Hope for worker rights at Fyffes subsidiaries in Costa Rica and Honduras?
The 5 May announcement by the Ethical Trading Initiative (ETI) that Fyffes are to be temporarily suspended from membership raises hope for workers at their subsidiaries in Costa Rica and Honduras, that labour rights would, in future, be fully and properly respected.
The ETI’s action follows a complaint submitted by Banana Link and the International Union of Foodworkers (IUF) and upheld by the ETI that Fyffes are in breach of the ETI Base Code by failing to properly respect Freedom of Association and the right to Collective Bargaining and to provide a safe and hygienic workplace on their subsidiaries’ plantations.
Banana Link and the IUF welcome this opportunity for Fyffes to establish a mutually agreeable framework for engagement with local trade unions in Honduras and to introduce effective measures to ensure respect for the labour rights of all workers in its supply chains. We hope that Fyffes will, in future, be able to evidence full compliance with the ETI Base Code of Conduct and thus have their membership restored.
This also comes as welcome news to the Freedom & Fairness for Fyffes Workers campaign, launched in January this year by a global alliance of civil society organisations and trade unions. The campaign is calling on Fyffes to establish and implement a global company wide policy to ensure the respect of workers’ rights throughout its supply chains. The ETI suspension illustrates the seriousness of Fyffes failures to date and an opportunity to remedy these.
The right to form trade unions and the right to organise to collectively bargain, protect workplace rights and improve working conditions, are key aspects of the global human right to Freedom of Association. Individual workers should be free to exercise their right to join a trade union, without action by employers to restrict that right, or to coerce workers to renounce their rights, as has been evidenced at Fyffes subsidiaries.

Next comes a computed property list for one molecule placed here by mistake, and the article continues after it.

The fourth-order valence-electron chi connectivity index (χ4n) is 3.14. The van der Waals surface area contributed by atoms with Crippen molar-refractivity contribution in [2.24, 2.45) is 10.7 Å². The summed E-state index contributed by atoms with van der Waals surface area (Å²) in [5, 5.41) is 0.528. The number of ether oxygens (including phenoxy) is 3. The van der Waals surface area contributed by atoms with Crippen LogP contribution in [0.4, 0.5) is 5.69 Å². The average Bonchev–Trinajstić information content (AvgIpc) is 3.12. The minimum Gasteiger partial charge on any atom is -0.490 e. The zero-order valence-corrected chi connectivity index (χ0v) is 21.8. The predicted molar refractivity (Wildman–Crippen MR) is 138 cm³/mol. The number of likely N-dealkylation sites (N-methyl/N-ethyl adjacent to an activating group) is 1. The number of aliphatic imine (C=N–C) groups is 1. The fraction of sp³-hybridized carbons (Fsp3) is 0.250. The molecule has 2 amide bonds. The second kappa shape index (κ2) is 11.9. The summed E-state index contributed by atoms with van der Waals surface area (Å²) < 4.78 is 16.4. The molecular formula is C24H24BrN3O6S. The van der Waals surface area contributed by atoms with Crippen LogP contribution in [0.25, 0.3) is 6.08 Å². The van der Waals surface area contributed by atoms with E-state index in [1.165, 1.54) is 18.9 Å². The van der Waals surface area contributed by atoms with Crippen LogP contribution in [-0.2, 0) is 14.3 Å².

A tragic illustration of the vehemently anti-union culture that currently exists at Fyffes subsidiaries’ plantations in Honduras was the armed attack last month on Moisés Sánchez, union organiser at Fyffes’ subsidiary in Honduras, in which the message of the assailants was clear: if he continued his union activities he risked death.
IUF General Secretary, Ron Oswald said, “ Fyffes’ new owners Sumitomo and the company’s many retailers should seriously reflect on the seriousness of the ETI’s unprecedented action and now take concrete measures to rectify the abuses highlighted by the ETI and all those who have been campaigning to defend the fundamental human rights of workers in Fyffes’ supply chains.“.
Jacqui Mackay from Banana Link said, “We welcome this action by the ETI, as will the workers at their subsidiaries in Costa Rica and Honduras who have seen their labour rights consistently violated over recent years. We sincerely hope that Fyffes are willing and able to put in place the necessary procedures to ensure Freedom of Association and a safe workplace throughout their global supply chains, and that they are successful in being readmitted to the ETI, as a company in full compliance with the ethical standards of the ETI Base Code.”